By Jennifer Cromwell
Three papyri from the village Deir el-Medina, dating to the late New Kingdom, reveal a shocking event: the punishment of two policemen – medjay – with death by drowning in the Nile. Each letter is written from “the general of Pharaoh”, by his scribe Qenkhnum, to three people: the Scribe of the Necropolis, Tjaroy; the agent/controller (Egyptian rwDw) Payshuweben; and the head of the harem of Amun-Re, the lady Nodjmet. In the letter to Tjaroy, the general writes:
I’ve taken note of all matters you wrote to me about. As for the mention you made of this matter of these two policemen saying, ‘They spoke these words’, join up with Nodjmet and Payshuweben, as well, and they shall send word and have these two policemen brought to this (i.e., my) house and get to the bottom of their charges in short order. If it is determined that they are true, you shall put them in two baskets and they shall be thrown into the water by night – but don’t let anybody in the land find out!”P.Berlin P.10487, letter to Tjaroy. Late Ramesside Letter 21, translation slightly modified from Wente (1990, 183)
While each letter is slightly different, one with more personal enquiries another with reference to other business matters, this instruction regarding the two unnamed policemen is the same in each one. But what had the two men done to warrant such a course of action? As is often the case in letters, the key details, which were well known to the writer and recipient, are not stated directly. Instead, the policemen’s words are referred to obliquely: “They spoke these words”. But what words?
The medjay fulfilled a number of roles at Deir el-Medina (‘policeman’ is a convenient rather than accurate translation). They were guards of the necropolis, were responsible for maintaining law and order, could serve on tribunals and deliberate with village officials, and also served as a point of contact between the community and central authorities, delivering messages to and from the village. These men were therefore privy to confidential information, potentially relating to the highest authorities in the land. Were they guilty of leaking secrets, whether through indiscretion or acting as informants, and were punished? If this were the case, why weren’t they formally tried and sentenced? The clandestine nature of the investigation reported in these letters – taking place at the general’s house and being drowned at night without witnesses – suggests something else may be taking place. Had the men instead made charges against Tjaroy, Payshuweben, and Nodjmet, who were now taking action to silence them? Either way, as the ‘words’ in question were confidential (or damning), they could not be repeated in these letters and so anybody who read the letters – including the modern reader – is none the wiser, unless they had access to other sources of information.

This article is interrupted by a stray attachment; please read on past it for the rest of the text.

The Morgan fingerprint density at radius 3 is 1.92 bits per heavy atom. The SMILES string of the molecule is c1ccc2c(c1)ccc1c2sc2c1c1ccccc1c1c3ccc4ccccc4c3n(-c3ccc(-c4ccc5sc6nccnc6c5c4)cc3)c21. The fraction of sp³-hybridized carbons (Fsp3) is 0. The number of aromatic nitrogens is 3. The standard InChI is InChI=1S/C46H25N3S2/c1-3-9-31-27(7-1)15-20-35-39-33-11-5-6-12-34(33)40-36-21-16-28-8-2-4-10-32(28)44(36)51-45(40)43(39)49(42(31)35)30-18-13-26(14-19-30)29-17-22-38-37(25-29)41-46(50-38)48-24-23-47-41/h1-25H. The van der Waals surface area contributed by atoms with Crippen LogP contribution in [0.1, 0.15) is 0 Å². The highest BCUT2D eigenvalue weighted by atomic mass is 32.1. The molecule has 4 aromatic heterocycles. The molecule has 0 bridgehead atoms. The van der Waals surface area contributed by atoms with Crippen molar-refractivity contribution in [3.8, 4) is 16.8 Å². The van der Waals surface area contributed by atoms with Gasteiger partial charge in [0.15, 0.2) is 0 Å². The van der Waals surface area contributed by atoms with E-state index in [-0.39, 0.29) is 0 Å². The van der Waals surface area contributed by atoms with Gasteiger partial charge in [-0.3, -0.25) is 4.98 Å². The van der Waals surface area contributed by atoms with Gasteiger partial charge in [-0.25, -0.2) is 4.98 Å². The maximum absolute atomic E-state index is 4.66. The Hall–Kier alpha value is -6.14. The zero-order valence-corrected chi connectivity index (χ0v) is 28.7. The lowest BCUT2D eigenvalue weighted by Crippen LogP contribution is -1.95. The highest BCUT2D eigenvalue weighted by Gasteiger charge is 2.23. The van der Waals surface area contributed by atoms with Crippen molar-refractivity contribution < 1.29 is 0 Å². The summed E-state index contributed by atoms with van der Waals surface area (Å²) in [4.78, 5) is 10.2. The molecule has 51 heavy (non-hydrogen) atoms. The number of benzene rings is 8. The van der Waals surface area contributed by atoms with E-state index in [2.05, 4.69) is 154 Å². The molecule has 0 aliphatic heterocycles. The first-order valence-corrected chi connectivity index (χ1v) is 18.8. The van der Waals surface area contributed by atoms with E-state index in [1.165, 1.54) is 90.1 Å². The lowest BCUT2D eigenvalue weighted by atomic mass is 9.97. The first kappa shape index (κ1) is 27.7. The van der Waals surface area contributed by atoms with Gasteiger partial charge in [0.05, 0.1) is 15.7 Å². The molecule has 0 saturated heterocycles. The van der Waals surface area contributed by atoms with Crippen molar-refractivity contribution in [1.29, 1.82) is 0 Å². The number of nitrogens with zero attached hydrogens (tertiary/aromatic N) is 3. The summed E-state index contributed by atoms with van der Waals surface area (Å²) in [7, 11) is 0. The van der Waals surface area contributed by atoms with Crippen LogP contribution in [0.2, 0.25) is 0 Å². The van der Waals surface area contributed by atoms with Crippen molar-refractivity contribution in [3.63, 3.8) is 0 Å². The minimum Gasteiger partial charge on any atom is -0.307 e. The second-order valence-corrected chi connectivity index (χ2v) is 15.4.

And why death by drowning in the Nile? If murder, why not make the deaths look like an accident on the mountain – a fateful slip, or a fight that resulted in fatal wounds? There may be evidence for drowning as an official punishment at this time, if this is how ‘taken to the river bank’ is to be understood in texts from Deir el-Medina. But apart from any pragmatic advantages that drowning may have – the bodies would be carried away by the current and eaten by animals, leaving no evidence – there is another aspect of such deaths. The destruction of the body also meant the loss of an afterlife, and so the punishment was not only of this world but also of the next.
A final point about these three letters is that they are the only papyri from Deir el-Medina that were found with their original seal attached. They had been intentionally kept together, having been rolled up and tied by a linen strip with a clay seal. Perhaps after the punishment had been enacted, the letters were reunited and put in a safe place, ready to be brought out in case the bodies were found and the parties involved needed to defend themselves against accusations of murder.
Provenance: Deir el-Medina.
Date: Late New Kingdom; dated by Wente to year 10 of the whm nswt (‘Renaissance’) of Rameses XI (so year 28 of his reign, ca. 1080 BCE).
Language: Late Egyptian, written in hieratic.
Collection: Ägyptisches Museum und Papyrussamlung, Berlin (P.Berlin P.10487, 10488, 10489). Bought together in 1912.
Designation: Late Ramesside Letter 21 (10487), 34 (10488), and 35 (10489).
Bibliography: Jaroslav Černý (1939), Late Ramesside Letters (Brussels: Édition de la Foundation égyptologique Reine Élisabeth); Adolf Erman (1913), Ein Fall abgekiirzter Justiz in Agypten. Abhandlungen der Kiniglich-PreuBischen Akademie der Wissenschaften zu Berlin, philosophisch-historische Klasse (Berlin: Verlag der K6niglichen Akademie der Wissenschaften); Jac Janssen (1991), Late Ramesside Letters and Communications (London: British Museum Press); Edward Wente (1969), Late Ramesside Letters (Chicago: The University of Chicago Press), available as a pdf here; Edward Wente (1990), Letters from Ancient Egypt (Atlanta: Scholars Press).
Some Further reading:
Benedict G. Davies (2018), Life within the Five Walls. A Handbook to Deir El-Medina (Wallasey: Abercromby Press); see the entry on “Medjayu” (pp 184–187).
Kerry Muhlestein (2005), “Death by Water: The Role of Water in Ancient Egypt’s Treatment of Enemies and Juridical Process,” in L’Acqua Nell’antico Egitto: Vita, Rigenerazione, Incantesimo, Medicamento, edited by Alessia Amenta, Michela Luiselli, and Maria Novell (Rome: L’Erma di Bretschneider), 173–179.
Torgny Säve-Söderbergh (1992–92), “A Stela of a Rameside Policeman,” Orientalia Suecana 41–42: 273–275, which you can read online here.